It’s just a name that we give to the first 10 amendments. The 9th amendment is included to remind us
that the list of liberties and/or rights in the other amendments isn’t exhaustive. There
might be other rights out there, but the constitution doesn’t specifically say what they are. Thanks
constitution. In some cases, it’s pretty clear. The first
amendment, for example, says that “congress shall make no law respecting the establishment
of religion, or abridging the free exercise thereof, or abridging the freedom of speech
or of the press to assemble or to infringe the right to petition the government for redress
of grievances.” Pretty straight forward. But other cases are not so clear. The second amendment says “the right to keep
and bear arms shall not be infringed,” but it doesn’t say by whom. Same thing with the
5th amendment guarantees against self incrimination. Could congress force you to incriminate yourself?
How would they do that? And the 8th amendment prohibits cruel and
unusual punishments, like presumably shock pens, but it doesn’t say who is forbidden
from cruelly and unusually punishing. My mom wasn’t forbidden from keeping me from playing
video games. As usual, we might expect the Supreme Court
to sort out this mess, but initially they were no help at all. In a case that you’ve
probably never heard of, called Barron vs. Baltimore, decided in 1833, the court said
that the Bill of Rights applied to the national, meaning federal government, not to the states. They said that every American has dual citizenship,
but not the good kind. They meant you are a citizen of the US and of the state in which
you reside, and basically that the constitution only protected you from the federal government. In other words, if the state of Indiana wanted
to punish me cruelly or unusually, they could. Thanks, Thought Bubble. So Barron vs. Baltimore
left Americans in a bit of a civil liberties pickle, and not the good kind of pickle. They were protected from the national government
doing terrible things, like quartering troops in their homes, but not from the state doing
the same thing. And since the state was close to home and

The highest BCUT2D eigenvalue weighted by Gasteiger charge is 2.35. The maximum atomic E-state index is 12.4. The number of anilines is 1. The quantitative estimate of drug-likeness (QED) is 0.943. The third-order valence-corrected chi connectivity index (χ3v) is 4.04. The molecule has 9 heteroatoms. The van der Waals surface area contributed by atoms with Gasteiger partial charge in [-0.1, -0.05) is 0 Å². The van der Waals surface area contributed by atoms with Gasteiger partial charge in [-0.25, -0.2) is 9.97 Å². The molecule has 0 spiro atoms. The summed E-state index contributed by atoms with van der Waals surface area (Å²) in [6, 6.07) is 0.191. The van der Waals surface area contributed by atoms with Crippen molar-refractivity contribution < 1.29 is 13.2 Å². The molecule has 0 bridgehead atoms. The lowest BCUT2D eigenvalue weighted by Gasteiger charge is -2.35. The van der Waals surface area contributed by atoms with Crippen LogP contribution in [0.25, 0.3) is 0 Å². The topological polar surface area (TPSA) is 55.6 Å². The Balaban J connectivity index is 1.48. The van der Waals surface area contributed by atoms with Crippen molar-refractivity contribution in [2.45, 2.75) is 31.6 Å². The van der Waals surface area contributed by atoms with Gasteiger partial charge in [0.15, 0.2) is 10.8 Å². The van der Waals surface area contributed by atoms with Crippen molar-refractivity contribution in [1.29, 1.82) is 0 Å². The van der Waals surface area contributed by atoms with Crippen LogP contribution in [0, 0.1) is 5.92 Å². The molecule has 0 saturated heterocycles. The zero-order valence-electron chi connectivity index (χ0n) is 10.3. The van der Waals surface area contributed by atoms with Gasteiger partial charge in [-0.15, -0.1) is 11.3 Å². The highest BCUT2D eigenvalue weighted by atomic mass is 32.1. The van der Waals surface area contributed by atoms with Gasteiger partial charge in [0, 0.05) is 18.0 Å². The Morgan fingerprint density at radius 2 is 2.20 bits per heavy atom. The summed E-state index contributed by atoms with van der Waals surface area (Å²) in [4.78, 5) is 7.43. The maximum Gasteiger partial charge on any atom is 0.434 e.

the national government was far away and, compared with today, tiny and weak, these
protections were pretty weaksauce, so what happened to change this? I hope something,
because I like a zesty government sauce. The 14th amendment & the Supreme Court happened.
After the Civil War, as part of the reconstruction, the 13th, 14th, and 15th amendments were added
to the constitution. Of these, the 14th is the most important, probably the most important
of all amendments. What does it say? Well the first section, which is the one that
really matters, and I’m not going to read the whole thing okay? It reads “all persons
born or naturalized in the United States and subject to the jurisdiction thereof, are citizens
of the United States and of the state wherein they reside. No state shall make or enforce
any law which shall abridge the privileges or immunities of citizens of the United States.
Nor shall any state deprive any person of life, liberty, or property, without due process
of law; nor deny any person within its jurisdiction the equal protection of the laws.” What this means is that the federal government’s
like: “Listen states, you can’t be dumb. Just stop it. Okay? We’re all in this together.
Alright?” It means states can’t deny equal protection, civil rights, or due process,
which in this case encompasses civil liberties. This in theory makes it impossible for states
to infringe upon the liberties and the Bill of Rights. But the legal system being what it is, it’s
not quite that simple. Did you think it’d be simple? The Supreme Court could have just
ruled that all the rights and liberties in the Bill of Rights applied to the states,
which seems to be what the 14th amendment implies, but they didn’t. Instead they ruled
that each of the rights or liberties had to be incorporated against the states on a case-by-case
basis. This is a concept called selective incorporation,
and it supposedly reserves more power to the states. What it really means is that when people
felt that the states were violating their liberties, they had to go to the Supreme Court, which by now
has incorporated almost every clause in the Bill of Rights against the states. You want examples? We’ve got them. In the
famous case of Gitlow vs. New York, the court ruled that the first amendment protection
of the freedom of speech could not be violated by a state. In this case, it was New York,
but once a liberty is incorporated against one state, it’s incorporated against all of
them. In Mapp vs. Ohio, the court ruled that states couldn’t use evidence gathered from
warrantless searches. In Benton vs. Maryland, the right against Double Jeopardy, being tried
for the same crime twice, was incorporated against the states. By now, almost all the
rights and liberties mentioned in the first ten Amendments have been incorporated against